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Carbon in marine organic sediment

Updated Sunday 7th May 2000

All sorts of consumers feed on the organic material found in the waters.

The ocean floor Copyrighted image Icon Copyright:

Carried in rivers and the sea are large amounts of sediment. Sediments may be organic carbon or carbonate carbon. In places like estuaries, the carbonate material includes sand, broken shells and silt.

Much of the organic material - like particles from plants and animals - may be scavenged by a web of consumers. In the sea itself there is a continual rain of debris sinking to the ocean floor.

In the deep ocean, core samples show that the ocean floor is sometimes coated with a thin green fluff. In winter and spring the floor appears uniformly greyish, but by the end of spring patches of green sediment start to appear.

The sediment contains chlorophyll, and could only have come from the surface. It appears fluffy - and contains high concentrations of organic carbon.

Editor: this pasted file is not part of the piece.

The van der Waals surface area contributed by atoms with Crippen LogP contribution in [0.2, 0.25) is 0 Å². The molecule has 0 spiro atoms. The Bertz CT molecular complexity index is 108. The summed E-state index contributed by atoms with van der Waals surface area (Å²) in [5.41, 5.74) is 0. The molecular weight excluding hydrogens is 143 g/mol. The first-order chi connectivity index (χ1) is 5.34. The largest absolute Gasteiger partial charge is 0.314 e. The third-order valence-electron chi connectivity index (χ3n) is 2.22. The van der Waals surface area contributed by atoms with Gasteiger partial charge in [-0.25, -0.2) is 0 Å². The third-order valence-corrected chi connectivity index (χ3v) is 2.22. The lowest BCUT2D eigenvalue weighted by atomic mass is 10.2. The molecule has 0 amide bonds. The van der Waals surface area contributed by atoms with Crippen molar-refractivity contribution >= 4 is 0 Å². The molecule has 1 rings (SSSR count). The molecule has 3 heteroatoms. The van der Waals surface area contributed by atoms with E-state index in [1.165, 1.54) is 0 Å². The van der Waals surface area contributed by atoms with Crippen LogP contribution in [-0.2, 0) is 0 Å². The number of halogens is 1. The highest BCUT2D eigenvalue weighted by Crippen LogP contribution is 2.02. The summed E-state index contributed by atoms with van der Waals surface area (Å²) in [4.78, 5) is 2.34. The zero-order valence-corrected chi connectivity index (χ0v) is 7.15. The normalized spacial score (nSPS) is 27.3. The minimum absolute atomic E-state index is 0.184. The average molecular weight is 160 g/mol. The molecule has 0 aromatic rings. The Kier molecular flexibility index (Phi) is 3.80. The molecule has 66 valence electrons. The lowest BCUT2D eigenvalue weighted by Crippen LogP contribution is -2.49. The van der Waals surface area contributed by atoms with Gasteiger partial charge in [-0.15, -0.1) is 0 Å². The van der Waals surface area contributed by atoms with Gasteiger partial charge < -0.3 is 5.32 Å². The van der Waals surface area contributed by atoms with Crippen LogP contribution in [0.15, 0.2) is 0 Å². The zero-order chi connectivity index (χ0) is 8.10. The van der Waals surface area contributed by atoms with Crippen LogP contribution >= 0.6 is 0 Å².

The amount of organic material accumulating on the ocean floor depends on the amount of photosynthetic activity in the sunlit waters above. If this is high, large aggregates of phytoplankton may sink to the seabed. By late summer the rain of sediment often reaches its peak.

Where do you find the carbon?

The organic sediments of the world's oceans and shallow seas, and associated decomposers

What form of carbon?

Organic carbon

How long will the carbon remain?

Most is consumed and returns to dissolved carbon within a few years, some remains for much, much longer. Average residence time about 2500 years

How much carbon is there?

About 1200 x 1012kg

What processes will free the carbon?

Respiration, lithification

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